Skipping meals can disrupt our blood sugar levels and also our mood. 

Make sure you have enough energy in your diet (from protein, carbohydrates and fat). Also, having breakfast, can prevent you from binge eating at the end of the day.[17,18]

Stress relieving activities

Stress can be a contributing factor to binge eating. Therefore, engaging in activities such as yoga, meditation and deep breathing exercises can help manage triggers such as stress, anxiety and depression.[17,18]

Related Questions

1. Why do we binge eat?
There can be multiple reasons that drive binge eating behavior such as 

  • Yo-yo dieting
  • Emotional dysregulation
  • Means of coping with such emotions.[19]

2. What is the difference between binge eating disorder and overeating?
The difference between a binge eating disorder and overeating is the lack of control over our eating and associated thoughts, feelings and behaviors

3. Are eating disorders a choice?
Much like other mental illnesses, eating disorders are stigmatized to believe that they are “all in people’s heads”.  

However, no one chooses to have an eating disorder and it is a complex issue that deserves treatment, much like any other health issue.

4. How to get help for yourself or others who have a binge eating disorder?
If you are worried that yourself, or someone else, is dealing with binge eating, seeing a GP is a good first step to getting assessed and treated. 

5. Is it possible to recover from an eating disorder?
Recovery from an eating disorder is higher if diagnosed early, however, the chances decrease the longer it goes untreated. 

6. Does social media increase the prevalence of a binge eating disorder?
Social media has shown to increase body image issues and prevalence of a binge eating disorder

However, eating disorders are a multifaceted issue and social media isn’t a sole predictor of eating disorders. 

7. Do you have to be overweight to be diagnosed with a binge eating disorder?
A binge eating disorder can be diagnosed regardless of weight, but 66% of people are classified as obese

This means that you can be of a healthy weight for your height and still have a binge eating disorder.[4,5]

If you liked the article, or have any questions, please let us know in the comment section below.

Having passion for mental health and nutrition, Carly’s goal is to become a registered psychologist with a focus on self-care – food, exercise, and sleep. She has a special interest in various mental health disorders, plant-based diets, and the relationship between food and mood.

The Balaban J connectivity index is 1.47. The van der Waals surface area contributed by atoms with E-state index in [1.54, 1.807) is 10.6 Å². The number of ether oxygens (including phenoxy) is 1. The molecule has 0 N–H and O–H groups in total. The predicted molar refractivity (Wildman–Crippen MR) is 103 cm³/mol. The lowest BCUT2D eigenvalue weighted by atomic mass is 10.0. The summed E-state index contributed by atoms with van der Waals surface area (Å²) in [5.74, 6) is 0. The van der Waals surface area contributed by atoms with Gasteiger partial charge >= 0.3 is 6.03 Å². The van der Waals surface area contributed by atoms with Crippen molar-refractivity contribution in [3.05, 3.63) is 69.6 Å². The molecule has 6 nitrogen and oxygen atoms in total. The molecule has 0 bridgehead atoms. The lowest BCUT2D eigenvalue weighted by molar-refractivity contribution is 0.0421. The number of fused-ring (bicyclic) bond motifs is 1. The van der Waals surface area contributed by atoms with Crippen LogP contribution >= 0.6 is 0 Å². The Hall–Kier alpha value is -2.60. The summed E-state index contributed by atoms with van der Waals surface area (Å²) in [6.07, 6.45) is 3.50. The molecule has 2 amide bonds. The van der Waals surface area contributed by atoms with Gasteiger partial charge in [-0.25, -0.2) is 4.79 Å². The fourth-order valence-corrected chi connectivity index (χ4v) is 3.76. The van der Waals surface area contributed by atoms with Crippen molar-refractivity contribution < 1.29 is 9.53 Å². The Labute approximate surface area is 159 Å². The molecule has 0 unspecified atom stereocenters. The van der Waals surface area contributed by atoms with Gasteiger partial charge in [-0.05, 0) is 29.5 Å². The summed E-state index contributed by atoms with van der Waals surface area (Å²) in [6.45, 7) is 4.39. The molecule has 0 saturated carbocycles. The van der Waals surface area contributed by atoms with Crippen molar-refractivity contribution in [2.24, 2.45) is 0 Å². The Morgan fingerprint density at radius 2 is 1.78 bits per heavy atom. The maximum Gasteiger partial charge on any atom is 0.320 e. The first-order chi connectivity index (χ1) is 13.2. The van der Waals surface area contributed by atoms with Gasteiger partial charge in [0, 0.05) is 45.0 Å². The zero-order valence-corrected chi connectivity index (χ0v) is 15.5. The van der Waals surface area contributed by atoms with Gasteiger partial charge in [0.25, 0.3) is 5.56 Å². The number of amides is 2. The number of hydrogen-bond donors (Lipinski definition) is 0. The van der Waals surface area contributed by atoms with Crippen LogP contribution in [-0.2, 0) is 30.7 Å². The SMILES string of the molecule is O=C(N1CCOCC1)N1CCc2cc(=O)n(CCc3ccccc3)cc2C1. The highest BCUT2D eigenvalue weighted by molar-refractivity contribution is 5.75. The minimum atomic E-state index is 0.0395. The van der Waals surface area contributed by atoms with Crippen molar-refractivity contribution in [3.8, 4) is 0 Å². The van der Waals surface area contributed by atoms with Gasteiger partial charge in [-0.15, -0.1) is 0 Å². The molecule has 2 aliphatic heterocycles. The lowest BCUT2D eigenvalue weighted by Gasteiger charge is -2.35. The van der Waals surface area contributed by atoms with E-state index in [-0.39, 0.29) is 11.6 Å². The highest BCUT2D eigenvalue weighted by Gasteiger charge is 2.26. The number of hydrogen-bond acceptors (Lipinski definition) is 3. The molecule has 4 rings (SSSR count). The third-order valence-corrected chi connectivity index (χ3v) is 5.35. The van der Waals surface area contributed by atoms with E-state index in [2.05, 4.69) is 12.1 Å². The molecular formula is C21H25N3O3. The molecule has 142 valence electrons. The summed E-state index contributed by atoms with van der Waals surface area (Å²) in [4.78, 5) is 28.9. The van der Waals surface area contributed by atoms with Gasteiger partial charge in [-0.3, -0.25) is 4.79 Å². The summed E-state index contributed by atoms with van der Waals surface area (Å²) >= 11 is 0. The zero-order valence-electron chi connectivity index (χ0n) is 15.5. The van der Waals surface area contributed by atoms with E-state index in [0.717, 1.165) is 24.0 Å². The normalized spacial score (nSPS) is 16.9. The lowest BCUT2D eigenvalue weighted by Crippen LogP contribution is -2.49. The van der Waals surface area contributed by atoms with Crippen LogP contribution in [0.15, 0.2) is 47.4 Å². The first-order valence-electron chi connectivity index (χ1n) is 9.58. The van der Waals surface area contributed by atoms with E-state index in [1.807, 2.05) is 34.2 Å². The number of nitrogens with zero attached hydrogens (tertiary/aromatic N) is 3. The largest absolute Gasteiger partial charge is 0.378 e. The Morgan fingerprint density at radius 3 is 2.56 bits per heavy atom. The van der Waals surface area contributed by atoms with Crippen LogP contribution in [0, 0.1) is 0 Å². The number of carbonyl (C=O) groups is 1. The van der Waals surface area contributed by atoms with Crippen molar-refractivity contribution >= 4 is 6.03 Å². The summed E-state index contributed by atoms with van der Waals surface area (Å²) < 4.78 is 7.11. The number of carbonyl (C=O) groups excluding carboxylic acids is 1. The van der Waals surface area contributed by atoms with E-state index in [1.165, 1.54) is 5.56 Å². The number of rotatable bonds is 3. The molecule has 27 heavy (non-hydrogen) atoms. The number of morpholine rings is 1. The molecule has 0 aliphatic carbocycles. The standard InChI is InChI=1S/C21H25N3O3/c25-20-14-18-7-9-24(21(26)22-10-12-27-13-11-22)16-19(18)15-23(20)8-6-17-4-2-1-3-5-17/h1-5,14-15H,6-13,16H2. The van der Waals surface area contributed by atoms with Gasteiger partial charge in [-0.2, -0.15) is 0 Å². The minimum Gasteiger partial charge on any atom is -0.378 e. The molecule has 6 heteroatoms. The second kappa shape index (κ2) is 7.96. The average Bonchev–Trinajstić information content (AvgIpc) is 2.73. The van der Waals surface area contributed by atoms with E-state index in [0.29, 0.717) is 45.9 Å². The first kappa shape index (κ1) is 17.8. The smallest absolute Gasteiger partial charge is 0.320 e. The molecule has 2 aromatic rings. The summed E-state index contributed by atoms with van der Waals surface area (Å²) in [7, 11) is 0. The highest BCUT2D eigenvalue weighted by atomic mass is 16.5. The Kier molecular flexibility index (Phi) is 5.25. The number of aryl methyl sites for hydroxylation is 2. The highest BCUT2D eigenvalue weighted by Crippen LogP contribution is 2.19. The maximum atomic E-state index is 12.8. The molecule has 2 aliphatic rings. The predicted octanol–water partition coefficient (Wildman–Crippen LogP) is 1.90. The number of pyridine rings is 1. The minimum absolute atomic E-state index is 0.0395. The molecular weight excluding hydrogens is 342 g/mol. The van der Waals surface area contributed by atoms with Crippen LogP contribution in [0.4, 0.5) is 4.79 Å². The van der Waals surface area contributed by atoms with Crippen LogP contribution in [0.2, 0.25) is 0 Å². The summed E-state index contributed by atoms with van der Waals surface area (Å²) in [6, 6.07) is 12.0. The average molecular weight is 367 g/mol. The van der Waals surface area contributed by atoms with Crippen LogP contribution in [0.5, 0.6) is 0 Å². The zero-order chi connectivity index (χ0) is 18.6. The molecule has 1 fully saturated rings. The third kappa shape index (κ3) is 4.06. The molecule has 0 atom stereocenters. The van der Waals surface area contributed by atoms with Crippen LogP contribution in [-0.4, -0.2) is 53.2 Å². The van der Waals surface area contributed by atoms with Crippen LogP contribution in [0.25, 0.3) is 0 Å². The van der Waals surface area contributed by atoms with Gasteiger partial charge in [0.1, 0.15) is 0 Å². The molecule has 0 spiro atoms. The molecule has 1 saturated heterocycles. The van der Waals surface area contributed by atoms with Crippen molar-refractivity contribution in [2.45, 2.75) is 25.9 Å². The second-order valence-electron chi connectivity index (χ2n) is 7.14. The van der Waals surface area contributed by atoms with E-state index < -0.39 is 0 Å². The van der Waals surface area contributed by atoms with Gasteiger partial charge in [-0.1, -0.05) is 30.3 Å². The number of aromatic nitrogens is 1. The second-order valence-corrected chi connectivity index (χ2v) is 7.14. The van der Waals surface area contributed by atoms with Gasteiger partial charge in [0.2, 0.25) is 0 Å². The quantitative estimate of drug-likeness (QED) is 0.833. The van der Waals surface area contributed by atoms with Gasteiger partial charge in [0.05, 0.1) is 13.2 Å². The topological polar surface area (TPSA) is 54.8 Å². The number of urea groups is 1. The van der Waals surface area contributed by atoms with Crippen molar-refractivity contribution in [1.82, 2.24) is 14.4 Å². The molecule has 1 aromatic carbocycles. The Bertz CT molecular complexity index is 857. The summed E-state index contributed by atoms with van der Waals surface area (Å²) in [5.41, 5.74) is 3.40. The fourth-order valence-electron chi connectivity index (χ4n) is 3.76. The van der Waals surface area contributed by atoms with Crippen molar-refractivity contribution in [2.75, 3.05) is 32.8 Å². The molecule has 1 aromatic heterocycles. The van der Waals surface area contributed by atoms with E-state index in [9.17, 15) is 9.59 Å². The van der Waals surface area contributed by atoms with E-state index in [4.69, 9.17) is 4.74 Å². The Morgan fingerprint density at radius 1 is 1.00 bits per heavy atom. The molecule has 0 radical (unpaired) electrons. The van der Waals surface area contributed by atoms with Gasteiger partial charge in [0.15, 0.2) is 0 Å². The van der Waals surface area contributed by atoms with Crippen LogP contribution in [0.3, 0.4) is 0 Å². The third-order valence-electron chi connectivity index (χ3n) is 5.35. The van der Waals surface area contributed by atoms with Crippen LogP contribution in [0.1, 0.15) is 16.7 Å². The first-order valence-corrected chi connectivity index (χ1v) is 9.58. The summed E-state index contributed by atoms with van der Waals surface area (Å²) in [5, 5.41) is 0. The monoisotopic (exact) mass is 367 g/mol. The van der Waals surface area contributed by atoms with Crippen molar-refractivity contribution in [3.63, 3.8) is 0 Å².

Through evidence-based research, holistic approach to health and personal experience, Carly hopes to empower others’ well-being. 

Carly is a part of the Content Team that brings you the latest research at D’Connect.


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(3) Muhlheim, L. When Did Eating Disorders First Appear? [Internet]. Verywell Mind. 2019 [cited 2022 Apr 11]. Available from:  

(4) National Eating Disorders Association. Health Consequences. [Internet] (2022) [cited 2022 Apr 12]. Available from: 

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(11) Mathes WF, Brownley KA, Mo X, Bulik CM. The biology of binge eating. Appetite. 2009 Jun 1;52(3):545-53. Available from: 

(12) Heatherton TF, Baumeister RF. Binge eating as escape from self-awareness. Psychological bulletin. 1991 Jul;110(1):86. Available from: 

(13) Watson, S. Serious health problems caused by binge eating disorder. [Internet] (2021, Oct 20) [cited 2022 Apr 12]. Available from: 

(14) The Emily Program. Physical Effects of Binge Eating Disorder. [Internet] (2019, Jan 31) [cited 2022 Apr 12]. Available from: 

(15) Eckelkamp, S (2015). 5 super common nutrient deficiencies that are making you overeat [Internet] (2015, Oct 2) [cited 2022 Apr 12]. Available from: 

(16) Dingemans, A. E., Bruna, M. J., & Van Furth, E. F. (2002). Binge eating disorder: a review. International Journal of Obesity, 26(3), 299-307. DOI: 

(17) Link, R. 15 Helpful tips to overcome binge eating. [Internet] (2019, Nov 14) [cited 2022 Apr 12]. Available from: 

(18) Axtell, B. The best things you can do to head off a binge. [Internet] (2021, Oct 20) [cited 2022 Apr 12]. Available from: 

(19) Watson, S. Why am I Binge Eating? [Internet] (2021, Mar 8) [cited 2022 Apr 12]. Available from: